Tougher Job Market for Vermont’s Unemployed
Vermont’s big winter job gains were offset by spring losses, according to figures released today. Vermont lost 3,500 seasonally adjusted non-farm jobs in May—on top of 1,800 in April. That was the biggest two-month loss since 1990. Jobs created last January and February also set a record—the best two-month gain in two decades. While the rise and fall was tied to the excellent ski season, it won’t be clear until later this summer how much. Vermont’s unemployment rate inched up, from 5.3 percent in April to 5.4 percent in May. However, that change was not considered statistically significant.
More job-seekers, fewer jobs
The job market appears to be weakening in the Northeast. Competition for new jobs rose in April, after declining since the start of the year. According to the latest figures from the U.S. Bureau of Labor Statistics (BLS), in April more than four unemployed workers in the Northeast were competing for every job opening. The number of unemployed dropped, but positions fell sharply too—nearly 20 percent. More than 2.2 million workers were unemployed in April, chasing just 542,000 job openings. The Northeast region includes the New England states, New York, New Jersey, and Pennsylvania. The BLS does not track Vermont’s job openings separately.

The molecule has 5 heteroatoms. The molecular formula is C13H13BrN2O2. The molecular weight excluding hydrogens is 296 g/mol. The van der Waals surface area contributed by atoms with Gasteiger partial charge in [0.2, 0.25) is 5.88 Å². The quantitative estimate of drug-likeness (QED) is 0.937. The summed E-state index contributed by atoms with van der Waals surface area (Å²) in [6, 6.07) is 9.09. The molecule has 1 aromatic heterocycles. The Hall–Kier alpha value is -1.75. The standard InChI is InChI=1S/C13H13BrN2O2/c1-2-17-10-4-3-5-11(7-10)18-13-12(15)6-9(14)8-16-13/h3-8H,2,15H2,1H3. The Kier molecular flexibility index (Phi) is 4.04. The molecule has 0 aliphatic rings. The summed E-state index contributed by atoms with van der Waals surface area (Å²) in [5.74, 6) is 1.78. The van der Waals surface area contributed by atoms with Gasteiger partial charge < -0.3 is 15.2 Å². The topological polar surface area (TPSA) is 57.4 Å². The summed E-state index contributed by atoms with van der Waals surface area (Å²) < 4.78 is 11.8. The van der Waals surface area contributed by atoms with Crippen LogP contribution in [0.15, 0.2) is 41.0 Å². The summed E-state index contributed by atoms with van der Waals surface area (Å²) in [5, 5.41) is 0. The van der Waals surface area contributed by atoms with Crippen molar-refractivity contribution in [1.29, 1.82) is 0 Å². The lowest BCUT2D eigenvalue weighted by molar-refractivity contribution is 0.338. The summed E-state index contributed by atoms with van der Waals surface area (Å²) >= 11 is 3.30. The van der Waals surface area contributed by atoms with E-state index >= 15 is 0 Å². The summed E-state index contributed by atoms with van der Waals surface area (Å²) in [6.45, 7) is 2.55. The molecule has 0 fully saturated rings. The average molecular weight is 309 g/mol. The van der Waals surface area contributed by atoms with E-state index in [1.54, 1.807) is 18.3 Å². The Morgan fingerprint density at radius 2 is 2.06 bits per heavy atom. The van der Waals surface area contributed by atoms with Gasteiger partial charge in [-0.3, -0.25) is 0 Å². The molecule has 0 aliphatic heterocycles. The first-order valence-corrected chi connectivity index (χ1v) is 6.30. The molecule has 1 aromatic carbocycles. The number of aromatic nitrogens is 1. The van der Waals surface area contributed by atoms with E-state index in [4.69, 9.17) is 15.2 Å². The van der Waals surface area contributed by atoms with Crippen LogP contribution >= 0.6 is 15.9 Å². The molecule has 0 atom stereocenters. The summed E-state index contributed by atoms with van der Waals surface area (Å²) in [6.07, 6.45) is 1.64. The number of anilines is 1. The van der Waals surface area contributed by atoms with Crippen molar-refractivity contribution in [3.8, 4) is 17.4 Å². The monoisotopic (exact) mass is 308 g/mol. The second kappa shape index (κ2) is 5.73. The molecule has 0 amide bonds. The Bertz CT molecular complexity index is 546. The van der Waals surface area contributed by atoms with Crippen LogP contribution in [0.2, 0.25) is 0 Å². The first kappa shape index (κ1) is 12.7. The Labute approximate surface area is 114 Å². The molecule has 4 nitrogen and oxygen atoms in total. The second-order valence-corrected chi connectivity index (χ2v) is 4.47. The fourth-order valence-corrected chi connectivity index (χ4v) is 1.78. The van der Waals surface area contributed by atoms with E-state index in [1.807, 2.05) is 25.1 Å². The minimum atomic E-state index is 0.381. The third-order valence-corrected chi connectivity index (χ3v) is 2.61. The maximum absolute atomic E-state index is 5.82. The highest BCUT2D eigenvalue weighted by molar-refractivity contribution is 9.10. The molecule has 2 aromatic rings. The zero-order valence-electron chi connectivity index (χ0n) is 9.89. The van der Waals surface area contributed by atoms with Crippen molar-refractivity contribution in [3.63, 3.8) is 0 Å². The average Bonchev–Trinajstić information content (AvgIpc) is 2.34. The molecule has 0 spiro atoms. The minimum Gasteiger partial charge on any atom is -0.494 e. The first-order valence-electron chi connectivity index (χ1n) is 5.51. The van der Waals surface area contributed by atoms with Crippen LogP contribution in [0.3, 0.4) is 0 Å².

Population growth outpacing employment
New Census figures show Vermont’s working-age population—ages 18 to 64—grew almost 6 percent in the last decade. Job creation, however, didn’t keep pace. In 2000 Vermont had jobs for 78 percent of the working-age population. To maintain that ratio, employers should have added about 18,000 jobs during the decade. Instead, the state saw modest gains in the mid-2000s, which were wiped out by the recession. By 2010, Vermont had lost ground, with 1,100 fewer non-farm jobs than there were 10 years earlier.
Download a PDF of the jobs brief.